The Movie Waffler New Release Review - <i>BLOOD MOON</i> (DVD) | The Movie Waffler

New Release Review - BLOOD MOON (DVD)

A werewolf prowls the streets of an Old West town.

Review by Benjamin Poole

Directed by: Jeremy Wooding

Starring: Shaun Dooley, Anna Skellern, Raffaello Degruttoia, Corey Johnson

"Fans of Westerns are going to be delighted with the generic detail in Blood Moon, and horror fans are well served too. If there is a resurgence in the Were-Western genre, then Blood Moon is a pioneer among the posse."

Watching Jeremy Wooding‘s horror hybrid Blood Moon, you begin to ponder why there aren’t more Werewolf Westerns. After all, the thematic concerns of masculinity - the question of what it means to be a man, the rumination upon savagery and civilisation - is intrinsic to both genres. Add in the vast wilderness of the old West, the representative close association of Native America with nature and animals (Dances with Wolves doesn’t count…) and both genre’s obsession with miscegenation (notably Ethan’s racist drive in The Searchers), and you’d think that ‘High Moon’ films would be more of a thing, especially so when they’re as well executed as Blood Moon.
The film wastes no time in setting its dusky tone, opening with a brutal tableau which presents not only man’s bond with beast, but the pitiless environs of the American West circa 1887; as lone gunslinger Calhoun executes his poor steed, who is of no use to him with her broken leg. This is a tough world for tough guys, a west where only the wildest survive. Calhoun is played by Shaun Dooley, a face recognisable from second tier roles in Eden Lake and Woman in Black, but Blood Moon gives his pent up, off kilter charisma the spotlight as he joins a stagecoach full of archetypes - a young couple, a salty landlady, a preacher and a green reporter - who are hijacked upon the highway by a couple of black hats (Raffaello Degruttoia and Corey Johnson). Those howls they hear from the horizon don’t seem to be the actions of a wild dog though, nor do the decimated body parts scattered in the street, and, as the cherry moon rises, the whole gang have to hole up in a abandoned saloon, lest the ‘skinwalker’ who prowls the tumbleweed streets of the deserted mining town tears their hides to so much jerky.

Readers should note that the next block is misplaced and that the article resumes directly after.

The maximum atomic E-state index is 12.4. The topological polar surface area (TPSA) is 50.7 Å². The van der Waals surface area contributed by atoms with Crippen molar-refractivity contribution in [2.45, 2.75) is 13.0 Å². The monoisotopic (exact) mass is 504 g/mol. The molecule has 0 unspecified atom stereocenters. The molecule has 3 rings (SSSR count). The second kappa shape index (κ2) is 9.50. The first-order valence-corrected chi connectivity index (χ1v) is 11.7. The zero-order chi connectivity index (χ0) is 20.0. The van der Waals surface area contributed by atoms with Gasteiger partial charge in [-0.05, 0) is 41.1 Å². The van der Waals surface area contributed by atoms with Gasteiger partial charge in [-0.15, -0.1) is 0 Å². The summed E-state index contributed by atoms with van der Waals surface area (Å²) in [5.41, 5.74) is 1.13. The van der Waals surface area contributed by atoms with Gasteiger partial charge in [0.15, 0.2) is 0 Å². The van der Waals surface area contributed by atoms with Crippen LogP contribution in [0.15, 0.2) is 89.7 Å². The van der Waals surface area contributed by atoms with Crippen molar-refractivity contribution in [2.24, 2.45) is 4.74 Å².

Fans of Westerns are going to be delighted with the generic detail in Blood Moon - an early scene has a honky tonk piano whispering across the dusty darkness of a main street’s wooden facades, before we cut to an old timer, grizzled as worn leather, chewing on beans (!), muttering ‘blasted coyotes’ in response to a howl cutting through the tinkling melody. Horror fans are well served too - upon further investigation the poor geezer has his throat ripped out, allowing thick treacly blood to pump across the dry dirt. The film is a British production, although you could never tell by judging the level of faithfulness to the genre Blood Moon offers, along with the seeming accuracy of the locations (with Kent doing a pretty good impression of Colorado). Writer Alan Wightman’s dialogue has the authentic zing of a six shooter’s bullet too, with darkly comic lines like ‘It ain’t much more than a one horse town… and they shot that horse years ago’, and, “‘You got any silver bullets?’, ‘On my salary? Hell, no’“ (also, upon casually offing someone, the shooters all do that Robocop thing of twirling their gun about on their finger - just as they should).
As the film moves into Rio Bravo territory - the rag tag mob holed up in the pressure cooker of a single location - the pace does slacken somewhat, and the film relies on the (considerable) charms of Anna Skellern, playing the tough as boots widowed landlady (and stealing the show in the meantime with a nuanced and energetic performance). All werewolf movies are subjected to scrutiny where the realisation of their monster is concerned, and the wolves in Blood Moon are not bad; with transformations involving peeling nails and sprouting hairs, and the final conversion striking enough, considering the film’s lower budget. Such shortcomings are counteracted though by the film’s suspense, strong characterisation and infectious appreciation of its pedigree. If there is a resurgence in the Were-Western genre, then Blood Moon is a pioneer among the posse.